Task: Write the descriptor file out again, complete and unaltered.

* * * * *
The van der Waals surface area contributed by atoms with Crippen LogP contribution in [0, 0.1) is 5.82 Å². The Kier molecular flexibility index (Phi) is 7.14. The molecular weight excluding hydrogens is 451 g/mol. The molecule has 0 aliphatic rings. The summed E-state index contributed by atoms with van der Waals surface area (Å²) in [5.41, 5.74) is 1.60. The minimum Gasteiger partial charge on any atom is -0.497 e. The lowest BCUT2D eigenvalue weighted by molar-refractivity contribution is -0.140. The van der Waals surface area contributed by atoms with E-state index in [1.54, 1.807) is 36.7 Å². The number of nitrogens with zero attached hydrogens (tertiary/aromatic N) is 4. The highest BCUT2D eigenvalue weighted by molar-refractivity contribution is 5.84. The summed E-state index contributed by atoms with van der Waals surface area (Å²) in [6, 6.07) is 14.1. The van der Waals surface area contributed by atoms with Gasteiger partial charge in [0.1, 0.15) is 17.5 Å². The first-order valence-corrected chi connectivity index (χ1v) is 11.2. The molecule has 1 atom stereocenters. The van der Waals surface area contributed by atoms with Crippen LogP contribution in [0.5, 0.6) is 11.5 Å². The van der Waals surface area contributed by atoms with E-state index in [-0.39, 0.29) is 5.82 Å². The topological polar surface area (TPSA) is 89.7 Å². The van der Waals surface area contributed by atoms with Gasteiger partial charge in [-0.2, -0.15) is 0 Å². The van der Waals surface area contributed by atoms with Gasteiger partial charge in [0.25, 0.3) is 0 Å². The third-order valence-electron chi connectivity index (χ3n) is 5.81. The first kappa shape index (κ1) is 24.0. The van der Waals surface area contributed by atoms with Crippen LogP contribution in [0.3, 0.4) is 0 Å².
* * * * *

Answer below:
The van der Waals surface area contributed by atoms with Crippen LogP contribution in [0, 0.1) is 5.82 Å². The Kier molecular flexibility index (Phi) is 7.14. The molecular weight excluding hydrogens is 451 g/mol. The molecule has 0 aliphatic rings. The summed E-state index contributed by atoms with van der Waals surface area (Å²) in [5.41, 5.74) is 1.60. The minimum Gasteiger partial charge on any atom is -0.497 e. The lowest BCUT2D eigenvalue weighted by molar-refractivity contribution is -0.140. The van der Waals surface area contributed by atoms with E-state index in [1.54, 1.807) is 36.7 Å². The number of nitrogens with zero attached hydrogens (tertiary/aromatic N) is 4. The highest BCUT2D eigenvalue weighted by molar-refractivity contribution is 5.84. The summed E-state index contributed by atoms with van der Waals surface area (Å²) in [6, 6.07) is 14.1. The van der Waals surface area contributed by atoms with Gasteiger partial charge in [0.1, 0.15) is 17.5 Å². The first-order valence-corrected chi connectivity index (χ1v) is 11.2. The molecule has 1 atom stereocenters. The van der Waals surface area contributed by atoms with Crippen LogP contribution in [0.5, 0.6) is 11.5 Å². The van der Waals surface area contributed by atoms with E-state index in [-0.39, 0.29) is 5.82 Å². The topological polar surface area (TPSA) is 89.7 Å². The van der Waals surface area contributed by atoms with Gasteiger partial charge in [-0.2, -0.15) is 0 Å². The van der Waals surface area contributed by atoms with Gasteiger partial charge in [0.25, 0.3) is 0 Å². The third-order valence-electron chi connectivity index (χ3n) is 5.81. The first kappa shape index (κ1) is 24.0. The van der Waals surface area contributed by atoms with Crippen LogP contribution in [0.3, 0.4) is 0 Å².